Leaders in Medical Education

Dr. Lianne Marks, Assistant Dean in Education Development at Texas A&M Health Science Center College of Medicine

Thasin Jaigirdar
Published on Apr 1, 2015. Updated on Invalid date.

Dr. Marks is an Internal Medicine physician at Scott & White Healthcare and Assistant Professor of Internal Medicine at Texas A&M Health Science Center College of Medicine in Round Rock.  She is currently the regional chair in Internal Medicine as well as Assistant Dean in Educational Development for the College of Medicine.  Dr. Marks initially graduated from the University of Florida in Gainesville with a degree in Molecular Neuroscience.  She received her medical degree from the University of Miami Medical School in 2004 and her Ph.D. degree in Immunology at the same institution in 2002.  She completed her Internal Medicine internship and residency in 2007 at the University of Texas Health Science Center in San Antonio.  Dr. Marks is board certified in Internal Medicine.

How did you get interested in medicine?

Quite honestly, I’m not sure why everyone with an interest and love of learning doesn’t fall in love with the workings of the human body, what is more fascinating than that?   On the other hand, I am certainly happy that different things appeal to different individuals.  A world full of only doctors would not be helpful either.   But this is how it was for me; attraction to medicine was an automatic love.  I wanted to have the capability to explore this topic on multiple levels, which is why I decided to get a joint degree.

What had driven your interest in Internal Medicine?
I get asked this question a lot by students I am interviewing for medical school.  I suppose this is in part because they are already planning what their next step would be if they were accepted.   I chose Internal Medicine because I enjoy systems thinking and problem solving.  I could never just be a cardiologist, for example, and not be interested or explore how the heart problem a patient may have impacts other organs of the body. I never want to close my mind off to the person as a whole.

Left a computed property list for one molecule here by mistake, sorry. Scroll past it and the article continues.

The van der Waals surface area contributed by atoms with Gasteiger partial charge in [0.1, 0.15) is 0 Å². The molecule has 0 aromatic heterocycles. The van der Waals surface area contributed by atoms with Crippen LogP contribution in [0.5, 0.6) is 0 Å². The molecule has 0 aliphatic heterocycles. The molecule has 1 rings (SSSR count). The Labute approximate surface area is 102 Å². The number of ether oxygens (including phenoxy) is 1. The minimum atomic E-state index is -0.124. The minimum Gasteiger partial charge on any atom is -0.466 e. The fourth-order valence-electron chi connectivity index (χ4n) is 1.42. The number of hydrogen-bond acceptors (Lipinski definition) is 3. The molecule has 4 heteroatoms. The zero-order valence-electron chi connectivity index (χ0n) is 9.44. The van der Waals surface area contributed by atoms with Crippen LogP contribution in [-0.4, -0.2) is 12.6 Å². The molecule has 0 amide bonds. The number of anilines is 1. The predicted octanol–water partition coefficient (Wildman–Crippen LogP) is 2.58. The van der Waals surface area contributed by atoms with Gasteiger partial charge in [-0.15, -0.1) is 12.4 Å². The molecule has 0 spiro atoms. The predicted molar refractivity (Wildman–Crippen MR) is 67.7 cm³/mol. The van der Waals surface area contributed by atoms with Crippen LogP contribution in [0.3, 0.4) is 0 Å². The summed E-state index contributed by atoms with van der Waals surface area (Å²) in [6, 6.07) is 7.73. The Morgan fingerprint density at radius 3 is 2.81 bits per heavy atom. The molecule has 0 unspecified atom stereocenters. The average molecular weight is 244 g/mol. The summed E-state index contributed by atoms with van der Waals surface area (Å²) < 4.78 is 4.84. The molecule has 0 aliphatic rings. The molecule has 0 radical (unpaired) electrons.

What has been the most gratifying experience of your career? How about the most challenging?
I am very grateful for what I am able to do on a daily basis, working with patients and medical students.    But, my most gratifying moment is hopefully yet to come.  Much of the career of a physician-scientist is preparation.   Preparation is important but also very challenging, and sometimes involves treading through bureaucracy, and persistence in overcoming obstacles.  As Dr. Francis Collins from the NIH once said, ‘it is easier to sequence the human genome than to change one hour of medical school training.’  Patience is not my greatest virtue, but I continue to learn how to wait when necessary.

How do you foresee medical education changing over the next few years? Also, what are two or three things you would change with the way physicians are currently trained?
I have been part of the team at Texas A&M College of Medicine working on medical education reform.  The school has worked hard to create an improved curriculum with more clinical relevance and better learning opportunities for its students.  Healthcare is changing rapidly and medical education needs to keep up even though change is always difficult.    We have to continually focus on quality improvement in medical education.  What is working, how is it working, and can we make it better? What is not working, and how can we make it better or get rid of it?  I believe we are more focused now on producing critical thinkers and lifelong learners.  We can no longer expect students will receive every answer in medical school.  Instead, we have to ensure that they know how to find answers and critically appraise the information they are sorting.

What are you currently working on with regard to Educational Innovation?
Besides working on the new curriculum for the College of Medicine, I have the fortune to attend a Harvard Macy course later this year on Leading Innovations in Health Care and Education that I am very much looking forward to.  I hope to apply this training to some of my current team projects which include a leadership program curriculum designed for residents around the country and funded by the Physicians Foundation (and jointly developed by the Daniel Hanley Center for Health Leadership and Texas A&M College of Medicine with help from many other institutions). This will be completed by the end of this month.    Additionally, my team has just received a grant from Baylor Scott & White Health to work on incorporating Google Glass (in a HIPAA compliant fashion) into medical education and peer review.  I expect that the field of medical education and technology will only continue its rapid trajectory of change and I plan to keep venturing on this path to improve the student and patient experience.

What advice would you give college students considering a career in medicine?
Never do anything (including medicine or a specific subset of medicine or surgery) for the money or the lifestyle you think that a particular specialty might offer.  I’ve seen sufficient change in healthcare to be humble enough to say that prediction of the future is difficult at best.  Pick your field based on passion and dedication to an area.  That is the only thing that will sustain you long term.